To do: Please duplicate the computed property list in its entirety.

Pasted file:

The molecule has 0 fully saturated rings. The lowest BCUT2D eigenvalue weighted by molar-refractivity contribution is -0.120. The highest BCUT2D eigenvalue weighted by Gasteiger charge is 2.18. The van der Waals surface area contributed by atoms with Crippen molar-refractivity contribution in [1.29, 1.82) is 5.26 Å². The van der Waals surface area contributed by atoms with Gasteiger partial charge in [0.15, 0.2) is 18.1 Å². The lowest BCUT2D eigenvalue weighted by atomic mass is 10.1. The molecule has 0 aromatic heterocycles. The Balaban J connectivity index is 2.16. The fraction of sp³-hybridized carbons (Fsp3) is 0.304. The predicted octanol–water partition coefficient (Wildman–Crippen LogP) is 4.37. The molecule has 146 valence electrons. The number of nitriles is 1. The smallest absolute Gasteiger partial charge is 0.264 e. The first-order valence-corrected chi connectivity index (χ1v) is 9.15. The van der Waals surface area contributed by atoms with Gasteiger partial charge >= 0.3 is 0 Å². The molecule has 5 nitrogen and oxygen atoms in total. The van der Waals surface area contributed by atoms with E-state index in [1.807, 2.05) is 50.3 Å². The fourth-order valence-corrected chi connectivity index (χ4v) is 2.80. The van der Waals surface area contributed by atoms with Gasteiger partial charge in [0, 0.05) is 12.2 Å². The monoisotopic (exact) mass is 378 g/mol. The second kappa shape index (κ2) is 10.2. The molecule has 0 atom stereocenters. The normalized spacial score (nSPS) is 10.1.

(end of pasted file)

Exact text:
The molecule has 0 fully saturated rings. The lowest BCUT2D eigenvalue weighted by molar-refractivity contribution is -0.120. The highest BCUT2D eigenvalue weighted by Gasteiger charge is 2.18. The van der Waals surface area contributed by atoms with Crippen molar-refractivity contribution in [1.29, 1.82) is 5.26 Å². The van der Waals surface area contributed by atoms with Gasteiger partial charge in [0.15, 0.2) is 18.1 Å². The lowest BCUT2D eigenvalue weighted by atomic mass is 10.1. The molecule has 0 aromatic heterocycles. The Balaban J connectivity index is 2.16. The fraction of sp³-hybridized carbons (Fsp3) is 0.304. The predicted octanol–water partition coefficient (Wildman–Crippen LogP) is 4.37. The molecule has 146 valence electrons. The number of nitriles is 1. The smallest absolute Gasteiger partial charge is 0.264 e. The first-order valence-corrected chi connectivity index (χ1v) is 9.15. The van der Waals surface area contributed by atoms with Gasteiger partial charge >= 0.3 is 0 Å². The molecule has 5 nitrogen and oxygen atoms in total. The van der Waals surface area contributed by atoms with E-state index in [1.807, 2.05) is 50.3 Å². The fourth-order valence-corrected chi connectivity index (χ4v) is 2.80. The van der Waals surface area contributed by atoms with Gasteiger partial charge in [0, 0.05) is 12.2 Å². The monoisotopic (exact) mass is 378 g/mol. The second kappa shape index (κ2) is 10.2. The molecule has 0 atom stereocenters. The normalized spacial score (nSPS) is 10.1.